# DSL for describing circuits

I am working on a micro project: a Haskell DSL for describing circuits. (You can find the code here)

I'm pretty happy with everything so far, but there is an ugly function alu32:

    alu32 c0 c1 c2 a b =
let aluc = alu1 c0 c1 c2
(out0, cout0) = aluc (a !! 0) (b !! 0) c0
(out1, cout1) = aluc (a !! 1) (b !! 1) cout0
(out2, cout2) = aluc (a !! 2) (b !! 2) cout1
(out3, cout3) = aluc (a !! 3) (b !! 3) cout2
...


Can anyone suggest a more idiomatic way of representing this? Also, if you feel like browsing the repository, feel free to make any suggestions. I have a bunch of things that I would still like to implement.

• You could do something like results = (aluc (head a) (head b) c0) :: zipWith3 (\x y z -> aluc x y (snd z)) (tail a) (tail b) results then map fst results I haven't tried this, but you should be able to make it work on repl with few changes. – abuzittin gillifirca Feb 7 '14 at 10:03

Can anyone suggest a more idiomatic way of representing this?

The equations for the ALU have the form

(out !! i, cout !! i) = aluc (a !! i) (b !! i) (cout !! (i - 1))


so we should be able to express all of the equations with a single equation that manipulates lists. If only cout !! (i - 1) would be something !! i, this would be easier because all the indexes would be uniform. We can make the indexes more uniform by defining cin = c0 : cout, and then the equations become:

(out !! i, cout !! i) = aluc (a !! i) (b !! i) (cin !! i)


Now we can make a loop over i to implement alu32 as follows:

alu32 c0 c1 c2 a b =
let (out, cout) = unzip [alu1 c0 c1 c2 (a !! i) (b !! i) (cin !! i) | i <- [0 .. 31]]
cin = c0 : cout
...
in ...


This should solve the main question: How to implement alu32 without repeating all these equations. On the way, I also replaced the translate with an unzip.

However, we can do even better if we avoid the index computations. There are two problems with the indices: Index lookup is slow and awkward compared to just looping over the elements of a list. And the loop over the indices forces us to choose a fixed upper bound in the [0 .. 31] expression.

To avoid the indices, we note that the list comprehension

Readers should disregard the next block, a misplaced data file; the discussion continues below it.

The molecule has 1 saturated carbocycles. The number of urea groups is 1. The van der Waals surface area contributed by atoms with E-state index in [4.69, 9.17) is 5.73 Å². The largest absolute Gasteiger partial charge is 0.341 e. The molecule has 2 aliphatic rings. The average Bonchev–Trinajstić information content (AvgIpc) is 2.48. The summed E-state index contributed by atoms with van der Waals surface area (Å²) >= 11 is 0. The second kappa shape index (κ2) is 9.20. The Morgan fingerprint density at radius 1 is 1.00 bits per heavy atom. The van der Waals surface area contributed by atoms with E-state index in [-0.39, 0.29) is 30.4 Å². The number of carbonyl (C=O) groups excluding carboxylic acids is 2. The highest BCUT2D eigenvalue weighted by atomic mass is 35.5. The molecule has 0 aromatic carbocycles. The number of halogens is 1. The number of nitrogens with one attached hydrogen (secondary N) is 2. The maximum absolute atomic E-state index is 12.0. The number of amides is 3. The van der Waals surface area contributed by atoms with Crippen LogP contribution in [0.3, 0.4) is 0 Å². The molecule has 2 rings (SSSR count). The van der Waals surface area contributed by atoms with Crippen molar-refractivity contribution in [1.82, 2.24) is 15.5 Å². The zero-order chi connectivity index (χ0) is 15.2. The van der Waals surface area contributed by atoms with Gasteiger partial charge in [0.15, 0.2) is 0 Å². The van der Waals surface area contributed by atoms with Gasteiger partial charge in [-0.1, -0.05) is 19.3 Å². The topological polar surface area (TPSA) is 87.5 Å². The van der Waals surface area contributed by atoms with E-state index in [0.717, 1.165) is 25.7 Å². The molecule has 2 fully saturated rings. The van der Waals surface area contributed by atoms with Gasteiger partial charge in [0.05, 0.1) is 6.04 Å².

[alu1 c0 c1 c2 (a !! i) (b !! i) (cin !! i) | i <- [0 .. 31]]


just loops over three lists in parallel, a, b and cin. This parallel loop over three lists can be expressed with zipWith3 as follows:

unzip (zipWith3 (alu1 c0 c1 c2) a b cin)


Or you activate GHC's extension for parallel list comprehensions by putting {-# LANGUAGE ParallelListComp #-} near the top of the file, and then use:

unzip [alu1 c0 c1 c2 ai bi ci | ai <- a | bi <- b | ci <- cin]


The latter will desugar to the former. Clearly, this variant of the code doesn't use any indices anymore. This also means that it works for arbitrary bitvectors, not just 32bit ones. We only have to adapt the rest of the alu32 implementation to avoid indices, too. For example:

alu :: Wire -- Control Bit 0
-> Wire -- Control Bit 1
-> Wire -- Control Bit 2
-> ByteWire -- n Bit Wire addend
-> ByteWire -- n Bit Wire addend
-> (ByteWire, Wire, Wire, Wire)
alu c0 c1 c2 a b =
let (out, cout) = unzip (zipWith3 (alu1 c0 c1 c2) a b cin)
cin = c0 : cout
overflow = xorGate (take 2 (reverse cout))
isZero   = map (all (==False)) out
negative = last out
in (out, overflow, isZero, negative)


This version of alu is concise and works for bitvectors of arbitrary length.

I'm not really sure about map (all (== False)) out to compute that all bits are zero. Maybe I would use something like map (all not) out or map (not . or) out. Note sure. Or maybe I would define a gate for deciding that something is all zeros and then use that one.

Also, if you feel like browsing the repository, feel free to make any suggestions.

1. Consider adding a cabal file. When I cloned your repo in order to test the above suggestion, I was confused that cabal sandbox init && cabal build didn't work. You can just run cabal init in the repository and it should ask you questions to help you make the cabal file.

2. Consider making the Wire type more abstract.

Currently, you have:

type Wire = [Binary] -- A list of discrete states


newtype Wire = Secret [Binary]

The benefit of this definition is that it becomes harder to "cheat" and use list operations instead of gates. Later, when you are finished defining the basic gates, you can make a module that exports the Wire type and the gates, but not the Secret constructors. This way, you force the users of that module to use the gates and only the gates to compose wires.